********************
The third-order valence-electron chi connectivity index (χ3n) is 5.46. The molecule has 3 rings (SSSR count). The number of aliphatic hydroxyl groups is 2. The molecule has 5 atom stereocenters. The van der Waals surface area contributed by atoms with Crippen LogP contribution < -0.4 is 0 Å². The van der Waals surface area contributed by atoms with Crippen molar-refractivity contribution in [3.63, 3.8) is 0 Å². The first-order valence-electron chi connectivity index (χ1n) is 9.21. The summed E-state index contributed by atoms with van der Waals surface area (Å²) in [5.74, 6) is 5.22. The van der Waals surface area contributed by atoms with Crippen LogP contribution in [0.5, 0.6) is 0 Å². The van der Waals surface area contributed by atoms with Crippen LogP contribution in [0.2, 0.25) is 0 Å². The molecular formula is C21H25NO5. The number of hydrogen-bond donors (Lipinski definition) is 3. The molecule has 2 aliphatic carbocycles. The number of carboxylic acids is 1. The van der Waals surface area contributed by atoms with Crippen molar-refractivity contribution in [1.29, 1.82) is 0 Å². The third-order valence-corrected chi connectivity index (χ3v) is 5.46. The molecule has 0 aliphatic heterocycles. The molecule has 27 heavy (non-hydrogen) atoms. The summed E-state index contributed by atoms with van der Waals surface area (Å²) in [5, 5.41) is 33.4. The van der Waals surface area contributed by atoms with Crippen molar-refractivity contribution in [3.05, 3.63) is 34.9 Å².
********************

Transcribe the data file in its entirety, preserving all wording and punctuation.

The third-order valence-electron chi connectivity index (χ3n) is 5.46. The molecule has 3 rings (SSSR count). The number of aliphatic hydroxyl groups is 2. The molecule has 5 atom stereocenters. The van der Waals surface area contributed by atoms with Crippen LogP contribution < -0.4 is 0 Å². The van der Waals surface area contributed by atoms with Crippen molar-refractivity contribution in [3.63, 3.8) is 0 Å². The first-order valence-electron chi connectivity index (χ1n) is 9.21. The summed E-state index contributed by atoms with van der Waals surface area (Å²) in [5.74, 6) is 5.22. The van der Waals surface area contributed by atoms with Crippen LogP contribution in [0.5, 0.6) is 0 Å². The van der Waals surface area contributed by atoms with Crippen LogP contribution in [0.2, 0.25) is 0 Å². The molecular formula is C21H25NO5. The number of hydrogen-bond donors (Lipinski definition) is 3. The molecule has 2 aliphatic carbocycles. The number of carboxylic acids is 1. The van der Waals surface area contributed by atoms with Crippen molar-refractivity contribution in [1.29, 1.82) is 0 Å². The third-order valence-corrected chi connectivity index (χ3v) is 5.46. The molecule has 0 aliphatic heterocycles. The molecule has 27 heavy (non-hydrogen) atoms. The summed E-state index contributed by atoms with van der Waals surface area (Å²) in [5, 5.41) is 33.4. The van der Waals surface area contributed by atoms with Crippen molar-refractivity contribution in [3.05, 3.63) is 34.9 Å².